As of July 11, 2022, a single case of the HPAI A(H5N1) virus has been confirmed in Alabama. On February 23, a hunter-killed duck known as an American wigeon from Limestone County tested positive for the virus as part of normal surveillance for this virus. However, since then the virus has not been detected in Alabama.

Since the outbreak in other parts of the United States, no cases of HPAI in domestic poultry have been documented in Alabama or surrounding states. This applies to both backyard and commercial operations. Regardless, Alabama poultry producers (both backyard and commercial) have increased biosecurity measures as a precaution and will continue until the outbreaks elsewhere in the country subside.


As of April 21, 2022, the Alabama Department of Conservation and Natural Resources (ADCNR) has issued no official guidance to take down backyard bird feeders. Certainly, it is fine to take down bird feeders out of precaution if so inclined, but that measure is not currently being called for in Alabama. There are steps everyone can take to reduce the probability for transmission of avian influenza and other avian diseases.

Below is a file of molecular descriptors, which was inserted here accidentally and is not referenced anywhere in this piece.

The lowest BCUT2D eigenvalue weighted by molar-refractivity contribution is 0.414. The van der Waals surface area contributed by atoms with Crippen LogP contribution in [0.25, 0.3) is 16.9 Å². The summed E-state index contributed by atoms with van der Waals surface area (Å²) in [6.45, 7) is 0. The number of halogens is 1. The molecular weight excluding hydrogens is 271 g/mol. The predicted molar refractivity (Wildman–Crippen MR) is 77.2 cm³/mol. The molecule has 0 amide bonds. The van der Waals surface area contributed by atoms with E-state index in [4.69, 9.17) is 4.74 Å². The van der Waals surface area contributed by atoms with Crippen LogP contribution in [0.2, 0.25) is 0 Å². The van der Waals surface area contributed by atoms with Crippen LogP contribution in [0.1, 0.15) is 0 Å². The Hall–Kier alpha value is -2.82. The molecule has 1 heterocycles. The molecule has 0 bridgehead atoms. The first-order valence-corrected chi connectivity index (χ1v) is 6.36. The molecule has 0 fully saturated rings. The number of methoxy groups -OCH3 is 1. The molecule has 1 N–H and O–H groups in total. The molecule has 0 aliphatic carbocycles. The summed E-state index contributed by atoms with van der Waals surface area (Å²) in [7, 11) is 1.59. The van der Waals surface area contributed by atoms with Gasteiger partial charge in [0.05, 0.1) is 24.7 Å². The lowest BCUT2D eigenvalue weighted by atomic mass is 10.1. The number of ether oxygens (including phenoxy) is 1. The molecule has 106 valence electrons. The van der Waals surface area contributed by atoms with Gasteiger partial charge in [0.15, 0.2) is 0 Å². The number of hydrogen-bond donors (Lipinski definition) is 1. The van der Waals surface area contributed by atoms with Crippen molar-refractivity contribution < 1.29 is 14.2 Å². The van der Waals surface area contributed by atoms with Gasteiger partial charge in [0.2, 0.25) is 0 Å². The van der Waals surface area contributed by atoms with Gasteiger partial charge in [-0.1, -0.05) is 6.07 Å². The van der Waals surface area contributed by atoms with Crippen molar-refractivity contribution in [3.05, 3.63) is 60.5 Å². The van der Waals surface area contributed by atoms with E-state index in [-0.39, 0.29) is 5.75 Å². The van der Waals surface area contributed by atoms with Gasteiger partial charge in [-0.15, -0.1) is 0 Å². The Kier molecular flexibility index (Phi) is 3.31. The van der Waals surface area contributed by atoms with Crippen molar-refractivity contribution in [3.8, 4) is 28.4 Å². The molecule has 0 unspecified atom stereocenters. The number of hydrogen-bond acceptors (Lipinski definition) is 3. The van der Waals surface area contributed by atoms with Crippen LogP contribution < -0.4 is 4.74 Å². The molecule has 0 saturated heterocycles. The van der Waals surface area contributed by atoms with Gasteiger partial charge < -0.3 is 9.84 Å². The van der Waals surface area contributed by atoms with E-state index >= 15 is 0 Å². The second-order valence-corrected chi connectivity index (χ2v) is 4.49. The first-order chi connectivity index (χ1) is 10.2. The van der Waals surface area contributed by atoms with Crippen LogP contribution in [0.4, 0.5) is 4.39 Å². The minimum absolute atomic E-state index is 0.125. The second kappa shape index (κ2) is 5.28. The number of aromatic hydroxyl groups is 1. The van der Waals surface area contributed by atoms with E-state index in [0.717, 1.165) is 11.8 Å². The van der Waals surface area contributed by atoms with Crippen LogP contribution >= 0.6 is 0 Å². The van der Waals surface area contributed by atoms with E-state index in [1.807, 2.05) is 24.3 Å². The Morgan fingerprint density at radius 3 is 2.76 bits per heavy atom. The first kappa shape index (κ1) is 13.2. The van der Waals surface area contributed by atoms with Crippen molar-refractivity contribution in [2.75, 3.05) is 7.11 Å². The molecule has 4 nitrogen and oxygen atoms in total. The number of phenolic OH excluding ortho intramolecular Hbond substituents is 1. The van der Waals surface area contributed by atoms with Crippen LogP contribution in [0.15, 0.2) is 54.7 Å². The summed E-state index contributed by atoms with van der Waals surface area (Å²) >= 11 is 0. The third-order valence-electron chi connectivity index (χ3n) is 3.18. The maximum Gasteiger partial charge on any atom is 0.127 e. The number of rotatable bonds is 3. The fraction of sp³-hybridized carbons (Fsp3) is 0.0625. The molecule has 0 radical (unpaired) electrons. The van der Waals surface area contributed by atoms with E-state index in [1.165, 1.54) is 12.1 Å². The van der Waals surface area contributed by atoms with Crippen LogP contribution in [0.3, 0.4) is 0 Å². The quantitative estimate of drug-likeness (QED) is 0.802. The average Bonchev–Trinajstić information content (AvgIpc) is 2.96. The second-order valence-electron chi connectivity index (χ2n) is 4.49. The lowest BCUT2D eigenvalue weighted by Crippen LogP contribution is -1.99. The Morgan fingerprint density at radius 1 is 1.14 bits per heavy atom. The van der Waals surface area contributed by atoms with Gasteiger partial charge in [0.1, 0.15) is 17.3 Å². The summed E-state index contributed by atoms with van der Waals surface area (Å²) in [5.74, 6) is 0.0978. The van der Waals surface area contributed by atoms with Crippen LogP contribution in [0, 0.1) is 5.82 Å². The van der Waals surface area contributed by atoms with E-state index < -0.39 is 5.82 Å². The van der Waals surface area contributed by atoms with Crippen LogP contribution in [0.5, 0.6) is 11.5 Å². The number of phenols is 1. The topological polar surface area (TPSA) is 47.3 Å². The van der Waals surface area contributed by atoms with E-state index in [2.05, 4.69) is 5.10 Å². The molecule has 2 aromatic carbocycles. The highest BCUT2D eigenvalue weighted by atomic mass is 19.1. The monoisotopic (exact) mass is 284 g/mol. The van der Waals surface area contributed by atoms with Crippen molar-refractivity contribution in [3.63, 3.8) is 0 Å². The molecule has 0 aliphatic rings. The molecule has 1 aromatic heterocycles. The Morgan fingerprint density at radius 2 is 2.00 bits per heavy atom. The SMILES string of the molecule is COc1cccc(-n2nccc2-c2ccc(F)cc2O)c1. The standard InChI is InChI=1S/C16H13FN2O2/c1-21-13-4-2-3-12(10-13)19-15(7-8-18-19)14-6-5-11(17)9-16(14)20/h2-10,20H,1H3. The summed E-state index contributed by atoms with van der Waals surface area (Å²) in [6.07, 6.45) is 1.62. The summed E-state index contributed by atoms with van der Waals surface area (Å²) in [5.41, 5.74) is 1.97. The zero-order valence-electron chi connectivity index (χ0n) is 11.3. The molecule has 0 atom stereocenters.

Bird feeders. In most situations, bird feeders can remain up. In instances where waterfowl congregate around bird feeders, it is best to remove them until outbreaks in other parts of the country have subsided.

Sanitation. Keep bird feeders and the surrounding area clean. Take the following three steps to reduce disease transmission:

  1. Clean feeders frequently. Feeders should be cleaned at least once weekly. The best practice is to soak the entire feeder in a 10% bleach solution (one part bleach mixed with nine parts water) for at least 10 minutes. Prior to doing so, any stuck-on seeds or dirt should be scrubbed off. Allow the bird feeder to air dry completely before filling and putting it back out.